Tuesday, December 25, 2007

Merry Christmas

I was wonderin' what kind of inspirational Christmas message I could put here. I was trying to think one up that covered all the bases, from the Prince Of Peace and Goodwill Toward Men to spirituality over commercialism, which I don't think is going very well anyway, to the winter solstice meaning the Sun's coming back, without sounding trite.

Couldn't do it, but I found one with a slightly different approach at Hoffmania, in toto:

Music is a powerful touchstone, so while you’re reading this, put on “Happy Christmas (War is Over)”. Let it play in the background.

So this is Christmas once again, the air filled with tinsel and anticipation. Houses all aglow in glittering lights and frosted windowpanes, whether from the can or Mother Nature. It is the one time everyone enjoys feeling cold or pretending it is cold and the one time a year when the inner child in all of us runs free.

In the great American living room stands the Douglas Fir or maybe a Blue Spruce. The odor of pine needles circles the walls and crawls across the carpet with cheery dreams. Huddled around the bottom of the Christmas tree like a small herd of happy wishes, are the presents dressed in their finest gift-wrap and holiday splendor.

They are the gifts a President gives his country; his legacy and promise for the future, his servitude to “We the People” and his vision of America.

So here under the tree, dazzling and glossy in sateen bows and velvet ribbons are the gifts of this President:

Sparkle laden paper wrapped around a box of Fear. The plastic paranoia sealed package contains all the colors of Fear from brown to yellow to pink and purple. A small booklet of instructions is included on how to apply Fear to every situation and person that is not “one of us,” and how to brush on racism, homophobia and bigotry with the mascara of mendacity.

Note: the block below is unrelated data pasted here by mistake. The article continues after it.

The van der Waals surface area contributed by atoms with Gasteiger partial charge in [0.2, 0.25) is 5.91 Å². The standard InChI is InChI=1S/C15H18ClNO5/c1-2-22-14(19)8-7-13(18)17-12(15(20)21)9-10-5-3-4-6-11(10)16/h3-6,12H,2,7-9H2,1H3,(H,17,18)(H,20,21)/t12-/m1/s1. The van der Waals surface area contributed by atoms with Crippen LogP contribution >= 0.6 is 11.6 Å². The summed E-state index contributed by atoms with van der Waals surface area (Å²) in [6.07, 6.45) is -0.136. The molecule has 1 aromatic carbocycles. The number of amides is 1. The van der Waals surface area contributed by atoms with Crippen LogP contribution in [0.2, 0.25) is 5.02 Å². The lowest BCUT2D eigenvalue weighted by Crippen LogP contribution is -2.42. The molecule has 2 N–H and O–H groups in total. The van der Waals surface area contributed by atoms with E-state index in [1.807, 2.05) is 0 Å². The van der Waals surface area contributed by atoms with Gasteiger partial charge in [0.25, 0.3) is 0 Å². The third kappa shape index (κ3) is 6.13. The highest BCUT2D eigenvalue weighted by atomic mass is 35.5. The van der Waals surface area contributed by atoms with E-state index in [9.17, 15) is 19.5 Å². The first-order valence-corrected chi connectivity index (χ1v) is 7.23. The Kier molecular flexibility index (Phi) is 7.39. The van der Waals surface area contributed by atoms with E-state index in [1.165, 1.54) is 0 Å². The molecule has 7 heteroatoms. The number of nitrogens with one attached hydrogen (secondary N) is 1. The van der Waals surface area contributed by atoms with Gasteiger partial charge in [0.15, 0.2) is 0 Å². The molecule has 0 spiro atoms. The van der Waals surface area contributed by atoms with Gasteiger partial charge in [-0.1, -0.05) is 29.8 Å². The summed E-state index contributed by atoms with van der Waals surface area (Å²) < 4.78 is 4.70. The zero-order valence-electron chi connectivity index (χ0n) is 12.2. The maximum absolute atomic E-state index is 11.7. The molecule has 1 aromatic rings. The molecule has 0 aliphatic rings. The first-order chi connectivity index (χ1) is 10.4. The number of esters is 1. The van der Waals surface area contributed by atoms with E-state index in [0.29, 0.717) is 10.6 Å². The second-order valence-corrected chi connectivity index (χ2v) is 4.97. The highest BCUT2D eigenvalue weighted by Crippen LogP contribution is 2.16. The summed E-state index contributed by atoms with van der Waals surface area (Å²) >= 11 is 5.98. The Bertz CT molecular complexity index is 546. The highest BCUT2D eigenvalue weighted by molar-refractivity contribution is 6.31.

A flag covered box of brightly painted brittle toy soldiers and game board, plus interchangeable body parts for when they get broken from too much rough play. Each toy soldier is hand-painted, un-numbered and anatomically neutered to withstand everything but real war. Families not included.

There is the whirring and buzzing latest techno must have self-injectable Micro-Thought Chip. A gift from your government to monitor your thoughts and ideas and provide auto electro-pulse correction should you waver from acceptable mind processes. A gift certificate is included for all your left-thinking friends. Let them embrace the light.

A small gossamer covered box with one of those glass globes you shake to create a snow flurry – only this one encases “Democracy” and when you shake it, a crystal storm of red, white and blue flakes spin madly about until “Democracy” disappears.

And the last gift is a huge box with a thousand ribbons and bows and soft crinkle tissue paper taped and mangled together as though made by a child but when you get it all unwrapped – it’s empty. Or so you think. It is a box of sadness. A place for broken dreams of what has been lost. A place to store the faded Polaroid postcards of the America that once was. An empty box big enough to hold a heart full of holes from nearly 4000 troops killed by the lies that cradle the deceit and treachery that sold a war for the benefit of the few who line their pockets with the lives of our loved ones. It’s a big empty box that can hold the despair of 126 veterans who commit suicide every week in this country. Room enough for the 20-30% of troops returning from Iraq and Afghanistan with PTSD. But not big enough for a mother or father to crawl inside and rummage around for the touch and smell of their child killed or maimed in this war.

And then you spot it. The small package under the back branches of the tree, strings of tinsel dripping down and nearly covering the box. So tiny and forlorn. Not the same as the others. It looks so fragile, so precious. And you open it carefully, not ripping or tearing the paper while gingerly pulling the ribbon bows and lift the top off and then wide-eyed you smile. It’s stunning. It makes you giggle and tremble at the same time. You search for the card, but there is none.

And while no one is paying attention you scoot behind the tree, into the corner of the room and lift it out of the box and feel its warmth while your stomach shivers with that excited chill as you carefully set it down in front of you and watch.

The song Happy Christmas (War Is Over) ends. But you can’t help but think how nice it would be to sing Celebrate Me Home as the troops run across the tarmac and scoop up their loved ones. Or how good it would be to celebrate America once again.

And you watch your tiny gift pulsate and radiate:


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